Arica, Chile

Arica (photos) is the first city you encounter as you enter Chile from Peru to the north.  It is defined by surfing, seafood, shipping and…well, some other stuff that doesn’t start with an “s”.

El Morro de Arica

For example, you can’t avoid El Morro de Arica that towers over the city and played a pivotal role in the War of the Pacific when the Chilean army assaulted and took El Morro from the Peruvians in under an hour.  It’s worth the effort to make the climb to take in the views of Arica and the coastline to the north and south.

Harbor at Arica

As for the “s” features of Arica, it functions as a major port for shipping given it’s location within reasonably easy reach of Peru, Bolivia and Argentina.  If you recall our story of the steamboat Yavari on Lake Titicaca, the parts to assemble it were shipped from Birmingham, England, to this port before being hauled across the Andes.  As for surfing, there are a number of beaches to the north and south of Arica, many of which appeal to the surfer crowd.  Then there’s the seafood that is an obvious, I suppose.  Based upon our tour of the fish market and daily menus of the local restaurants, Albacore tuna is a local favorite and we can attest to the tasty fresh ceviche.

An interesting architectural story is the Ex-Customs building.  This building was designed by Gustave Eiffel (yes, that guy) and was pre-assembled in Paris prior to being shipped to Arica, then assembled on site in 1874.

Mummified remains

Then there is the history of the Chinchorro people who inhabited this coastal area thousands of years ago.  Some of the world’s oldest mummies have been found here in the Azapa Valley just east of Arica.  These mummies pre-date the Egyptian mummies by 2,000 years.  Their process for mummification was quite complex and essentially involved disassembling the body, removing all of the stuff inside and then reassembling it.  The Museo Arqueologica San Miguel de Azapa, located 10 miles outside of Arica, has a fascinating display of some of the recovered mummies.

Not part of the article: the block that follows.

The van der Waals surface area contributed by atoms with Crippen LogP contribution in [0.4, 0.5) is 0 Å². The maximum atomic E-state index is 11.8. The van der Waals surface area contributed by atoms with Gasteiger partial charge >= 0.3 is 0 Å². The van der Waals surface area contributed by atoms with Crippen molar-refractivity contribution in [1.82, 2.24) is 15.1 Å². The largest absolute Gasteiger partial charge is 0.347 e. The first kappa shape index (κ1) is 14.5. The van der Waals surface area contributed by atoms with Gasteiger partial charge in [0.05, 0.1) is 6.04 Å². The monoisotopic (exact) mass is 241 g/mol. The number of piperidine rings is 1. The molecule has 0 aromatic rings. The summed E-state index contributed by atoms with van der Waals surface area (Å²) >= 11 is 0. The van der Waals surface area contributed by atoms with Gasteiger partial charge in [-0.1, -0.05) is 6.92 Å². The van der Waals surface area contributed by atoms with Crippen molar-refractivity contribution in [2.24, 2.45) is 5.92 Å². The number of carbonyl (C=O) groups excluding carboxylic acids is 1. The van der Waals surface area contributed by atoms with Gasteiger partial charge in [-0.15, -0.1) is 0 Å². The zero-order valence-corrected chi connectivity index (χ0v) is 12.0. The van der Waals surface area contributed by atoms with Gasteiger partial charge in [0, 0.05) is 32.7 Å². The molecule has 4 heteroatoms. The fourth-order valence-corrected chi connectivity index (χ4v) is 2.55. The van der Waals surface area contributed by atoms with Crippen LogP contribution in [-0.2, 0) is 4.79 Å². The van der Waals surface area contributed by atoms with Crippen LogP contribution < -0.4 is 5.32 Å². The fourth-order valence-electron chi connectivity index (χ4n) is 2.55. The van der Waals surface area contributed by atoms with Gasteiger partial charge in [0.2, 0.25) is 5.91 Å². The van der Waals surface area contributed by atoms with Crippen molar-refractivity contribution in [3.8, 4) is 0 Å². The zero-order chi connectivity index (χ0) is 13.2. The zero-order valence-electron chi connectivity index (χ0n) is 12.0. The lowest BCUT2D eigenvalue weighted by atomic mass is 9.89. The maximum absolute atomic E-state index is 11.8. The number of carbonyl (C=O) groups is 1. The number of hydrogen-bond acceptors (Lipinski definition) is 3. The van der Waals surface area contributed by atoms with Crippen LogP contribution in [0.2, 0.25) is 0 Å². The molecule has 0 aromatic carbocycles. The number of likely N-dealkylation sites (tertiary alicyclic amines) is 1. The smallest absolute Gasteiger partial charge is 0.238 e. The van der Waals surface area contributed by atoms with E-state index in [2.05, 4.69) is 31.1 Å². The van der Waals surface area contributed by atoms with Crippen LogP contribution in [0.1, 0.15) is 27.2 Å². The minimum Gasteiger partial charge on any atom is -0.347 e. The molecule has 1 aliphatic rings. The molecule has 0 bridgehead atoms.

On the day we went to view the mummies, we made the additional effort to visit Colibri de Arica, a hummingbird preserve located about one and one-half miles past the museum.  Turns out that the Azapa Valley is a major area for growing olives.  The hummingbird preserve is on the grounds of a large olive grove.  The family seems to have produced an appealing environment for the hummingbirds so they have created Colibri de Arica.  The preserve is located about 1/3 mile off of the main highway.  We were on foot and walking along this road when a car came along and stopped, inviting us to join them for the rest of the trip.  They were the owners and when we arrived they gave us a brief tour of the property and left us to wander on our own.  In one section they have created a funky series of sitting areas where you can pass the time to just wait for the hummingbirds to come along or watch the geese waddle past.  After spending about an hour there, we offered some money but they declined.

All things considered, Arica proved to be a worthy stop as our introduction to Chile.


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